The 10 best French idioms for beginners
Published on December 14, 2020 / Updated on November 9, 2022
When you’re a beginner in the French language, every word counts in order to understand a conversation or a document you’re reading. But beware, one word can hide another meaning when you speak…
Literally: To throw money through the window
Yes, in France we don’t throw money down the drain, like the English idiom, but through the windows. This expression dates back to the Middle Ages when, in the absence of a sewer system, the windows saw all sorts of things going through them. It was not a good idea to walk underneath them at that time; one could be decorated with dirty liquids or rubbish… But the image conveyed by this expression is very easily understood: whoever throws money out of the window (or down the drain) in their home would be wasting his fortune as stupidly as if he were spending it on buying useless things.
Literally: When chickens will have teeth
Most people know that birds, in general, have no teeth inside their beak. Therefore, even if we take into account Darwin’s discoveries on the evolution of species, as long as humans are on this planet and continue to raise chickens, it is unlikely that these creatures will have teeth one day since the main use of their beak will remain to dig the earth, peck grain. In other words, when the chickens will have teeth is simply a phrase synonymous with “never” or “à la Saint-Glinglin”, “le 36 du mois” (“until the 12th of Never”).
Literally: To have other cats to whip
The English version, “to have other/bigger fish to fry” is more coherent, since the fate of most fish is to be pan-fried.
In both cases, we will use this expression when we have other more interesting things to do.
Literally: To be short-sighted as a mole
A mole is seen in French as visually impaired, but also as an infiltrated spy!
In English, like the previous expression, another animal is used, “To be as blind as a bat” – a perfectly logical comparison too!
Literally: It’s raining ropes
Much less colourful than “it’s raining cats and dogs”, the French expression simply poetically describes the shape of the rain that falls, like ropes, in a straight line.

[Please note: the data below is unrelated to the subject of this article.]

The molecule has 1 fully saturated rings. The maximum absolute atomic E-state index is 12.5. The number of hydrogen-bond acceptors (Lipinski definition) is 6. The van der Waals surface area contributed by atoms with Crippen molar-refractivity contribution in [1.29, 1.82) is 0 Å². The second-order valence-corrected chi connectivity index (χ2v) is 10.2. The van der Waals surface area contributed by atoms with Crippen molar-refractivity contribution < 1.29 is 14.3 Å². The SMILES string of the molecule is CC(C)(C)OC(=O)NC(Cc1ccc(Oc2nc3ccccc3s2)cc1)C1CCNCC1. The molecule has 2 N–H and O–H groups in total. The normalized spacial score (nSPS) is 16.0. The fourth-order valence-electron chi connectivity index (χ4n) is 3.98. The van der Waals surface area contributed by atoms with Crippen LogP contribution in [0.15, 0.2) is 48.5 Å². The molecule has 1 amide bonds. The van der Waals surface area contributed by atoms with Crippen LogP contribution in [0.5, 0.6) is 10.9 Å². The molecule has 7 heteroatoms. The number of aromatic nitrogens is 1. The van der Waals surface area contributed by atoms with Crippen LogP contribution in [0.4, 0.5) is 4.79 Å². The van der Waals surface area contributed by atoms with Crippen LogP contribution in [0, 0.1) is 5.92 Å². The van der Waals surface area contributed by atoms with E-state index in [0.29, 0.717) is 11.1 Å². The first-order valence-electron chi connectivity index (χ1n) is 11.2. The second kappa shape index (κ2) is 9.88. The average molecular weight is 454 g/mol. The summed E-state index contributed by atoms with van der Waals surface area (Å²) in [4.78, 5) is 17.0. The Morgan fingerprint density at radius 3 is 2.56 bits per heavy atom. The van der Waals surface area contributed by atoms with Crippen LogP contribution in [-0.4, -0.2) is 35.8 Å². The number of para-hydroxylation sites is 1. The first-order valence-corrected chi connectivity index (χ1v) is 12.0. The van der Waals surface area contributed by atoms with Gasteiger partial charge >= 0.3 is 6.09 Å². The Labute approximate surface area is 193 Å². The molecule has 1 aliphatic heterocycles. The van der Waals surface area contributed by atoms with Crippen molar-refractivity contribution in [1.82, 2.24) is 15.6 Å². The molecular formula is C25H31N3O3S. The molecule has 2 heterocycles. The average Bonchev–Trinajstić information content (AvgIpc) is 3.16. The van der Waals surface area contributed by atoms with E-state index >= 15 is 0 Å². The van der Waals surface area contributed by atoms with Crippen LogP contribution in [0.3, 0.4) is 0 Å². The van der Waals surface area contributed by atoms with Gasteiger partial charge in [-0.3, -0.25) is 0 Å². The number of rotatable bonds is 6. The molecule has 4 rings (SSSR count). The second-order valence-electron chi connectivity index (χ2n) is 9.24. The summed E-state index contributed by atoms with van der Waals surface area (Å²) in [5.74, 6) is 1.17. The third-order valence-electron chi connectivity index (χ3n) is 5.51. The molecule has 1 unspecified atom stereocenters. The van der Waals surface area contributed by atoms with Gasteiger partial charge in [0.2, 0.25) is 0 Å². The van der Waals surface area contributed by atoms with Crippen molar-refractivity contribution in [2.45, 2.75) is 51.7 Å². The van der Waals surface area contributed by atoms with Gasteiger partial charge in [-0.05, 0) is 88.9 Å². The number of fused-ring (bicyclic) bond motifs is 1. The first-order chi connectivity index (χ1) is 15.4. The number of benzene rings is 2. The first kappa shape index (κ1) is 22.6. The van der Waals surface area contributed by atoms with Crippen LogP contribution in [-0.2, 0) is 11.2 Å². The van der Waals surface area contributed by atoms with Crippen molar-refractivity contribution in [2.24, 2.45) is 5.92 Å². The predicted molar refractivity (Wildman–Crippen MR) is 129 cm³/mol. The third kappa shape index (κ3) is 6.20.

We will use “chien (“dog”) in” il fait un temps de chien” or “il fait un temps à ne pas mettre un chien dehors” to say that the weather is bad. It is weird that the French reserve a better treatment for dogs than for cats.
Literally: To give your tongue to the cat
You will often hear this expression when someone wants to tell you a joke or a riddle. When you don’t know, or when you give up, you can use this expression.
Here’s an example:
Quelles sont les lettres françaises les plus vieilles ? – What are the oldest French letters?
Je ne sais pas, je donne ma langue au chat. – I don’t know, I give up.
A et G (âgé !) – A and G (old!)
Literally: To smoke like a fireman
In English we talk about chimneys producing smoke or fire, in French we accuse the firemen of smoking too much. We don’t really know where this expression comes from, perhaps when they rub a little too closely against the flames, to have some parts of their clothes start to catch fire and give off smoke?
Literally: To cost an arm
It is obvious that the arm is a part of the body that would be difficult to do without.
This expression comes from North America. Our French-speaking Canadian cousins use it, eventually adding “and half of the other”.
In French, you can also replace “un bras” with “les yeux de la tête (“the eyes of the head”) or “la peau des fesses” (“the skin of the buttocks”).
Literally: To be quiet like a picture
This expression is used especially with children, to ask them to be calm. It’s an expression that rhymes perfectly, so it’s very much used and well repeated by children. The English version “good as gold” also rhymes well!
Literally: To become a goat
The goat is not particularly seen as crazy by the French, but that’s what they say as they feel that the situation they are living through will drive them crazy.
So there you have some of the most common French idioms. Do these idioms make you become a goat (devenir chèvre)?